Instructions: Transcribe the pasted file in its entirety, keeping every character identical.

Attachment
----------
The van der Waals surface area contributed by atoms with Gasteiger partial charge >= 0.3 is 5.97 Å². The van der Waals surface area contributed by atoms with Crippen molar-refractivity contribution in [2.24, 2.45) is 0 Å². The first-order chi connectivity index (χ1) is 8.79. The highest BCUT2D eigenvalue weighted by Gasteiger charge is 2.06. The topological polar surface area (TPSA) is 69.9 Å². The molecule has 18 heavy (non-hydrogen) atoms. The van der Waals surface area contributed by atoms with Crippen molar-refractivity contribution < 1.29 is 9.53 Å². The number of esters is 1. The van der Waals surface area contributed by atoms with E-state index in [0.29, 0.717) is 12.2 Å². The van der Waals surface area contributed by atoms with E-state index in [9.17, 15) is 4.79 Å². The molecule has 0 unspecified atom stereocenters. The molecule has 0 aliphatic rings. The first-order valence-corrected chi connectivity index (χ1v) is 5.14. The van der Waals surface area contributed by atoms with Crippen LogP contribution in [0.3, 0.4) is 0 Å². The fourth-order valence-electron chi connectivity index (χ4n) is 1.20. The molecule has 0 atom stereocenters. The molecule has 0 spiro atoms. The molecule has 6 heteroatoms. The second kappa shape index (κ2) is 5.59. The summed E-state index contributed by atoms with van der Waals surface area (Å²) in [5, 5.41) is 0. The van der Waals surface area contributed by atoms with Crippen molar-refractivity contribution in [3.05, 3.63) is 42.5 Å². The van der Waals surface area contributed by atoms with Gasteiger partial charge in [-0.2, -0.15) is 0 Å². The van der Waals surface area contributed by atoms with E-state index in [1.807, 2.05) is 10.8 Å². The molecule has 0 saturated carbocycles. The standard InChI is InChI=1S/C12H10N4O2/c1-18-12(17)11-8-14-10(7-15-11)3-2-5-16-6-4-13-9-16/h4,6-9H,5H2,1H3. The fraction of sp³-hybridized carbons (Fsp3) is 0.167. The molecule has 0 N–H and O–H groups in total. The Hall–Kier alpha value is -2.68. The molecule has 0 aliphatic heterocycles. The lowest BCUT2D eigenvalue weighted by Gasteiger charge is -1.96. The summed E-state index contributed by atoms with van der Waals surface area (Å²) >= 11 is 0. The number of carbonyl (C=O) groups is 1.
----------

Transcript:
The van der Waals surface area contributed by atoms with Gasteiger partial charge >= 0.3 is 5.97 Å². The van der Waals surface area contributed by atoms with Crippen molar-refractivity contribution in [2.24, 2.45) is 0 Å². The first-order chi connectivity index (χ1) is 8.79. The highest BCUT2D eigenvalue weighted by Gasteiger charge is 2.06. The topological polar surface area (TPSA) is 69.9 Å². The molecule has 18 heavy (non-hydrogen) atoms. The van der Waals surface area contributed by atoms with Crippen molar-refractivity contribution < 1.29 is 9.53 Å². The number of esters is 1. The van der Waals surface area contributed by atoms with E-state index in [0.29, 0.717) is 12.2 Å². The van der Waals surface area contributed by atoms with E-state index in [9.17, 15) is 4.79 Å². The molecule has 0 unspecified atom stereocenters. The molecule has 0 aliphatic rings. The first-order valence-corrected chi connectivity index (χ1v) is 5.14. The van der Waals surface area contributed by atoms with Crippen LogP contribution in [0.3, 0.4) is 0 Å². The fourth-order valence-electron chi connectivity index (χ4n) is 1.20. The molecule has 0 atom stereocenters. The molecule has 0 spiro atoms. The molecule has 6 heteroatoms. The second kappa shape index (κ2) is 5.59. The summed E-state index contributed by atoms with van der Waals surface area (Å²) in [5, 5.41) is 0. The van der Waals surface area contributed by atoms with Crippen molar-refractivity contribution in [3.05, 3.63) is 42.5 Å². The van der Waals surface area contributed by atoms with Gasteiger partial charge in [-0.2, -0.15) is 0 Å². The van der Waals surface area contributed by atoms with E-state index in [1.807, 2.05) is 10.8 Å². The molecule has 0 saturated carbocycles. The standard InChI is InChI=1S/C12H10N4O2/c1-18-12(17)11-8-14-10(7-15-11)3-2-5-16-6-4-13-9-16/h4,6-9H,5H2,1H3. The fraction of sp³-hybridized carbons (Fsp3) is 0.167. The molecule has 0 N–H and O–H groups in total. The Hall–Kier alpha value is -2.68. The molecule has 0 aliphatic heterocycles. The lowest BCUT2D eigenvalue weighted by Gasteiger charge is -1.96. The summed E-state index contributed by atoms with van der Waals surface area (Å²) >= 11 is 0. The number of carbonyl (C=O) groups is 1.